PORTLAND — Proponents of last year’s successful campaign for an elected mayor have until Wednesday, Feb. 2, to respond to the state Ethics Commission’s request for more information about nearly $47,000 in newspaper ads.
Jonathan Wayne, executive director of the Maine Commission on Governmental Ethics and Election Practices, said the the panel will hear testimony in the case on Feb. 17.
The commission is considering a complaint filed by Thomas Valleau, a former city official and Charter Commission member, who opposed the referendum and claims The Portland Press Herald violated state election laws.
Valleau said the newspaper donated about $47,000 in free advertising to the Elect Our Mayor/Yes on 1 Political Action Committee.
Valleau contends the newspaper should have registered as a ballot question committee. He also claims it was ethically dubious for the state’s largest daily newspaper not to disclose the donation to its readers.
According to newspaper archives, the Press Herald published two editorials in support of an elected mayor, and its last news story ran on Oct. 25, 2010. The free ads began running the next day and continued through Election Day on Nov. 2, 2010.
The ballot measure to switch to an elected mayor, who will serve a four-year term and earn an annual salary of $67,000, passed by 1,138 votes, 12,963 to 11,825.
In a Jan. 21 letter, Wayne asked the newspaper to describe how the ad gift originated and which organization had control of the content.
He asked whether the purpose of the ads was to support the referendum and whether the gift was part of, or separate from, a standing agreement with the chamber.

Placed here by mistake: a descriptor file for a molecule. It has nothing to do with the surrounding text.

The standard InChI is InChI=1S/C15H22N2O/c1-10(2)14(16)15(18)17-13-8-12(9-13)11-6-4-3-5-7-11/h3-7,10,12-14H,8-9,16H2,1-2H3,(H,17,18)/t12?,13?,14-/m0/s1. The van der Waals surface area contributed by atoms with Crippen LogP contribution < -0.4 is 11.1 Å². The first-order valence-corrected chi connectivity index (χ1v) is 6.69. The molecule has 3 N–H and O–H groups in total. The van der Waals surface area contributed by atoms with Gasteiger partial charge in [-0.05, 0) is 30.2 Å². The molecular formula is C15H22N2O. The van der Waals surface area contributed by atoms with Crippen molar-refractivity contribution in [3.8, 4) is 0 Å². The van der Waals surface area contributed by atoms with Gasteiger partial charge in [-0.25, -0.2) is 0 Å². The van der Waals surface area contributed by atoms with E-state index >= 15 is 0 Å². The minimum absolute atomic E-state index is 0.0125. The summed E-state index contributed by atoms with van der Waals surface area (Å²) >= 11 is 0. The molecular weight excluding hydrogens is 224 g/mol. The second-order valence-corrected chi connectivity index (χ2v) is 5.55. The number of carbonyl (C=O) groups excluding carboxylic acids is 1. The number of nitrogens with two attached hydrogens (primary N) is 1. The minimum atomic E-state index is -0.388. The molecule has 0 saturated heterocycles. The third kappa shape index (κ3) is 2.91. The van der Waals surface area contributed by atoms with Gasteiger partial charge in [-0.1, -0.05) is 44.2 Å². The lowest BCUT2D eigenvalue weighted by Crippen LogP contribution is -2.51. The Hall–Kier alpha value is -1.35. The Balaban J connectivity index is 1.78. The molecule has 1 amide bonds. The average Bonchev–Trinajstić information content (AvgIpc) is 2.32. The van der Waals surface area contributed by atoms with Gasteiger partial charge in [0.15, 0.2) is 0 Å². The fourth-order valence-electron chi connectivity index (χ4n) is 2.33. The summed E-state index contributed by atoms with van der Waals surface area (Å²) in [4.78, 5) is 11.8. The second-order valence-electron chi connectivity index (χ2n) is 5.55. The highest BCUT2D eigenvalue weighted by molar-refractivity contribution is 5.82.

Wayne also summarized the applicable election law by which the commission will judge the paper’s actions.
Wayne said state law requires groups whose major purpose is not to influence elections to register as a ballot question committee if it makes an expenditure of more than $5,000.
An expenditure is defined as a payment, advance, or gift of money or anything of value made for the initiation, support or defeat of a campaign, referendum or initiative, Wayne said.
But Wayne also indicated that donations made to a PAC do not count towards that $5,000 threshold.
“The rationale for the exemption is that donor organizations are disclosed to the public as cash or in-kind contributors in the recipient PAC’s campaign finance report,” Wayne said.
A campaign finance report listed the Portland Regional Chamber as contributing more than $46,500 in advertising in the Press Herald to the campaign.
But a notation said, “The Portland Press Herald did not charge the Portland Regional Chamber for the ad space.”
Richard L. Connor, publisher and editor of Maine Today Media, which owns the Press Herald/Maine Sunday Telegram and other newspapers, did not respond to requests for comment by Tuesday morning.
A newspaper advertising executive previously told the Press Herald the ads were part of the standing agreement with the chamber.
Meanwhile, Wayne has put similar questions to the chamber.
Wayne asked the chamber to clarify its relationship to the PAC and whether the chamber knew of any direct communication between the PAC and the newspaper about the content of the ads.
Chamber CEO W. Godfrey Wood previously told The Forecaster that the Press Herald knew the ads would be used to support the elected mayor campaign, and the ads were above and beyond their standing agreement for a weekly quarter-page ad.
Wood, who is married to Karen Wood, publisher of The Forecaster, would not comment on Tuesday about whether that would be the chamber’s official response to the Ethics Commission.
The Ethic Commission will take up the complaint on Thursday, Feb. 17, in Augusta.
Randy Billings can be reached at 781-3661 ext. 100 or firstname.lastname@example.org